Unformatted text preview:

BEHAVIOR GENTEIC FINDINGS - Genetics 50%- Nonshared environment 40%- Shared environment 10% there is nothing anti-sociological about BG methods in fact, BG methods are the most reliable way to estimate environmental effects- allows us to directly and accurately estimate environmental influences on a given phenotype- differentiates between shared and nonshared environmental influences how do we estimate these effects? most researchers (including criminologists) look at only one child per family- can’t separate genetic from environmental influences need to look at more than one child per family Twin-based design is the most common technique- Natural Experiment Why?- we can compare monozygotic twins (MZ) to dizygotic twins (DZ) * MZ twins = identical twins * DZ twins = fraternal twins TWIN STUDIES based a fairly assumption- if MZ twins are more similar to each other than DZ twins, then genes have great influence what else could account for this finding? why not the shared environment?* If DZ twins are just as similar to one another as MZ twins, then the environment has a greater influence MZ twins share the same environment DZ twins share the same environment The only reason that MZ twins would be more similar to another would be because the share twice as much genetic materialCRITICISMS OF TWIN STUDIES critics of twin based research have argued that there are serious limitations of the twin-based design- argue that these limitations result in artificially inflated h2 estimates- also result in artificially deflated C2 and E2 estimates 1. Violationof the equal environments assumption (EEA)- MZ twins share environment that are more similar than DZ twins since they are genetically identical2. Presence of assortative mating- mates seek out other mates with genomes that are similar to their own- results in DZ twins that may share more than 50 of their dissenting DNAResponses to criticisms Violation of the EEA- studies have examined misclassified MZ/DZ twin pairse.g., classified as a Dz pair, but is actually an Mz pairMz(Mz) Dz(Mz) Mz(Dz) Dz(Dz)- No support for inflated estimates of h2 assortative mating- studies have found support for assortative mating- increases the genetics similarity between non-M2 siblings- works to decrease estimates of h2 not increase them*only artificially deflated(2/18/14) Other BG Techniques limitations not a concern- additional techniques have been developed anyways researchers have developed additional methods to separate genetic & environment influences:1. Adoption studies2. Mz twins separated at birth (MzA)3. Family StudiesAdoption Studies- we can estimate h2, c2, and e2 with adoption studies (we don’t just need to twins)- we can compare the adoptees with their biological parents and with their adopted parents- If the adoptee more closely resembles their biological parents, then genes influences the examined phenotype- If the adoptee more closely resembles the adopted parents, then the environment has a stranger influenceon the examined phenotypeM2 Twins separated at birth  we can also examine Mz twins who were separated at birth (MzA)- these are rare samples but some studies have identified an impressive number of MzA twins any resemblance between them would be due to genetics- no share environment- remember that nonshare environments make siblings different from one another (ex shows such as sister sister, parent trap)Family Studies logic of MZ twin-based design can be extended to other family members as well  most common use is with non-twin sibling pairs- full sibling, half sibling, cousin, etc also possible with biological parentsShare genes 1: parents = 50%Full siblings = 50%Half siblings = 25%Cousins= 12%- use parents score on the phenotype of interest as a “gross” genetic measure- possible anytime we compared at least 2 people from the same householdSibling Type Level genetic relation A/C genetic riskMz 1.00 5Dz .50 4Full sibling .50 4Half sibling .25 3cousins .125 2* need to know the level of genetic relatednessFINDING FROM BG what do BG studies reveal about the heritability of behavior and personality traits?- findings are relatively consistent across different methodologies- indicates that the results from any one method are valid and reliable most behaviors & personality traits are highly heritable (.50-.90)- .50 represents a proportion & can be converted 2 a percentage (50%)- The shared environment has very little effect- The non shared environment is important- Findings are so robust they have been developed into formally written laws3 Laws of Behavior1. First law: All human behavioral traits are heritable.2. Second law: The effect of being raised in the same family is smaller than the effect of genes3. Third law: A substantial portion of the variation in complex human behavior traits is not accounted for by the effects of genes or familiesBehavior Genetics BG methods provide us with a good starting point Don’t provide much detail- what genes are influencing the phenotype?- what environments are influencing the phenotype? genes that are responsible for the development of problem behaviors and traits(2/20/14) GenesIntroduction to Genetics- There are approximately 25,000 genes in the human body- Genes are stretches of DNA that work together to perform specialized functions- To better understand genes, we need to discuss DNA- DNA is a chemical code that allows us to form, develop, and function- DNA is stored in the nucleus of every cell except red blood cells- information encoded into DNA determines virtually every observable and many unobservable characteristics- one of the reasons that people are different is because their DNA varies- every person has their own unique sequence of DNA (except M2)- each person’s arrangement of genes is referred to as a genotype The structure of DNA- 2 fibers twisted around each other to form a double helix- each fiber is referred to as a polynucleotide- along the backbone of each polynucleotide is a sequence of nucleotides (also called bases) There are four different types of bases1. Ademine (A)2. Thymine (T)3. Cytosine (C)4. Guanine (G) The four bases (nucleotides) make up the genetic alphabet How are the two polynucleotides held together? through bonds between the bases- ‘A’ only pairs with ‘T’- ‘G’ only pairs with ‘C’ These bonds hold the two strands of DNA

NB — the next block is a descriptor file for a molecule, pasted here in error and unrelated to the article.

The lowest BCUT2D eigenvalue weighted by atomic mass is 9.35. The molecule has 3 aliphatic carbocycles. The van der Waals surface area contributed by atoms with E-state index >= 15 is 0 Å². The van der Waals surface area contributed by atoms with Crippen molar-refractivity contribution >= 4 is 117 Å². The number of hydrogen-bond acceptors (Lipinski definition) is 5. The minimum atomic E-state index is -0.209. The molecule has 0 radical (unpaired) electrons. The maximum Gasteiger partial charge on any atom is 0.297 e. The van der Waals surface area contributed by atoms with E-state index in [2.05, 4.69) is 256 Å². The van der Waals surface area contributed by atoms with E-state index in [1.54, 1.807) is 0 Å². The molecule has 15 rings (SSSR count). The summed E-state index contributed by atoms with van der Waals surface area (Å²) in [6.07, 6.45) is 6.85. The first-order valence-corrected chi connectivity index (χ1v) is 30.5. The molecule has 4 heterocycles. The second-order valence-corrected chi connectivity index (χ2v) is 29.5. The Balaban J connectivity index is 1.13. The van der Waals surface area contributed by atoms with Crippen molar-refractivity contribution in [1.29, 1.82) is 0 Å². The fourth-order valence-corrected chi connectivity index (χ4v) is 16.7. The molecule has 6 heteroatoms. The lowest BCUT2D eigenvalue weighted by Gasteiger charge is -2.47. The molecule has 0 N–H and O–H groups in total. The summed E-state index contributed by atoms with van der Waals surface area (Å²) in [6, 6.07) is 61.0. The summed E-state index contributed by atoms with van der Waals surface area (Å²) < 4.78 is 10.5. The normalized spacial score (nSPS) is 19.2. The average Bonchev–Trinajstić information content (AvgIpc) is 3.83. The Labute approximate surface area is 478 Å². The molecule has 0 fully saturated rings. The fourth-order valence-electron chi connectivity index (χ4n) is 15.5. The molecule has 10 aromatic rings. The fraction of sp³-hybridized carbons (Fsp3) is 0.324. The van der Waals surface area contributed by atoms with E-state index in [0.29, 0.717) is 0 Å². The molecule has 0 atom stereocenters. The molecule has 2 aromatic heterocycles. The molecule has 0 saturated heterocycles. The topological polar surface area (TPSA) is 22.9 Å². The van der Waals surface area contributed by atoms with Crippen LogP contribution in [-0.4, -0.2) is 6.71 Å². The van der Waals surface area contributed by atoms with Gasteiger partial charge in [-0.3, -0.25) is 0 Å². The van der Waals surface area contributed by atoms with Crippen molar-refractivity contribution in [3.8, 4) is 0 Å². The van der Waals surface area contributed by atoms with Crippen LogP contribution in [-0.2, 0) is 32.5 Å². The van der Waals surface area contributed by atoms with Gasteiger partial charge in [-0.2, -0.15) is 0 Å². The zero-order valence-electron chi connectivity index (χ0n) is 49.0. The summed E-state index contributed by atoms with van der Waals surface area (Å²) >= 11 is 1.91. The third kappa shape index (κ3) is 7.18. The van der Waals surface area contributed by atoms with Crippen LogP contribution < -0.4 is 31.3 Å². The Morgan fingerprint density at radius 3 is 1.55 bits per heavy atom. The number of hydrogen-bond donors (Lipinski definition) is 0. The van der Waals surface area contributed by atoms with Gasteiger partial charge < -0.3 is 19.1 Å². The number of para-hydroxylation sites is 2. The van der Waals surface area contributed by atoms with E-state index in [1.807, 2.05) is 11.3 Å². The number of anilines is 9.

View Full Document


Our administrator received your request to download this document. We will send you the file to your email shortly.
Loading Unlocking...

Join to view BEHAVIOR GENTEIC FINDINGS and access 3M+ class-specific study document.

We will never post anything without your permission.
Don't have an account?
Sign Up

Join to view BEHAVIOR GENTEIC FINDINGS 2 2 and access 3M+ class-specific study document.


By creating an account you agree to our Privacy Policy and Terms Of Use

Already a member?